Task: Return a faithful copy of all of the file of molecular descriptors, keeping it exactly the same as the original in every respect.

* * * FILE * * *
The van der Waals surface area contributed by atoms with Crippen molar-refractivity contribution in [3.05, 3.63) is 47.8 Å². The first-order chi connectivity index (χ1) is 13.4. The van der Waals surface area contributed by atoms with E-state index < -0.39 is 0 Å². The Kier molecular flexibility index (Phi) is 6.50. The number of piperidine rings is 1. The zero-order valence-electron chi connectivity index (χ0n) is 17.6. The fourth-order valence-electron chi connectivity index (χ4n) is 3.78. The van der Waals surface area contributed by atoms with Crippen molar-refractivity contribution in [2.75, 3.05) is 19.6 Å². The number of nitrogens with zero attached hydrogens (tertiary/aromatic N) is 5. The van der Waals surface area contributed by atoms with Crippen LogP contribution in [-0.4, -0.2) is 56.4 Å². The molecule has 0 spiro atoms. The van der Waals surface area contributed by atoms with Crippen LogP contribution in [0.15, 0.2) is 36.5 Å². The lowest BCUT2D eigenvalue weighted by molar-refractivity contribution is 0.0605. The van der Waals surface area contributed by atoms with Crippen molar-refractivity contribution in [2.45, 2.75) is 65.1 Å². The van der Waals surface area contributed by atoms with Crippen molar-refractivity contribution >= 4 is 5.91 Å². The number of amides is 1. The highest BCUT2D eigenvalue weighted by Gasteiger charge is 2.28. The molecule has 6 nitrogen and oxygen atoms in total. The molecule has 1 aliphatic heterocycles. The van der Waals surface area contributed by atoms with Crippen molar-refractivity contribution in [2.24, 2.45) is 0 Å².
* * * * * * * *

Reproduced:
The van der Waals surface area contributed by atoms with Crippen molar-refractivity contribution in [3.05, 3.63) is 47.8 Å². The first-order chi connectivity index (χ1) is 13.4. The van der Waals surface area contributed by atoms with E-state index < -0.39 is 0 Å². The Kier molecular flexibility index (Phi) is 6.50. The number of piperidine rings is 1. The zero-order valence-electron chi connectivity index (χ0n) is 17.6. The fourth-order valence-electron chi connectivity index (χ4n) is 3.78. The van der Waals surface area contributed by atoms with Crippen molar-refractivity contribution in [2.75, 3.05) is 19.6 Å². The number of nitrogens with zero attached hydrogens (tertiary/aromatic N) is 5. The van der Waals surface area contributed by atoms with Crippen LogP contribution in [-0.4, -0.2) is 56.4 Å². The molecule has 0 spiro atoms. The van der Waals surface area contributed by atoms with Crippen LogP contribution in [0.15, 0.2) is 36.5 Å². The lowest BCUT2D eigenvalue weighted by molar-refractivity contribution is 0.0605. The van der Waals surface area contributed by atoms with Crippen molar-refractivity contribution in [2.45, 2.75) is 65.1 Å². The van der Waals surface area contributed by atoms with Crippen molar-refractivity contribution >= 4 is 5.91 Å². The number of amides is 1. The highest BCUT2D eigenvalue weighted by Gasteiger charge is 2.28. The molecule has 6 nitrogen and oxygen atoms in total. The molecule has 1 aliphatic heterocycles. The van der Waals surface area contributed by atoms with Crippen molar-refractivity contribution in [2.24, 2.45) is 0 Å².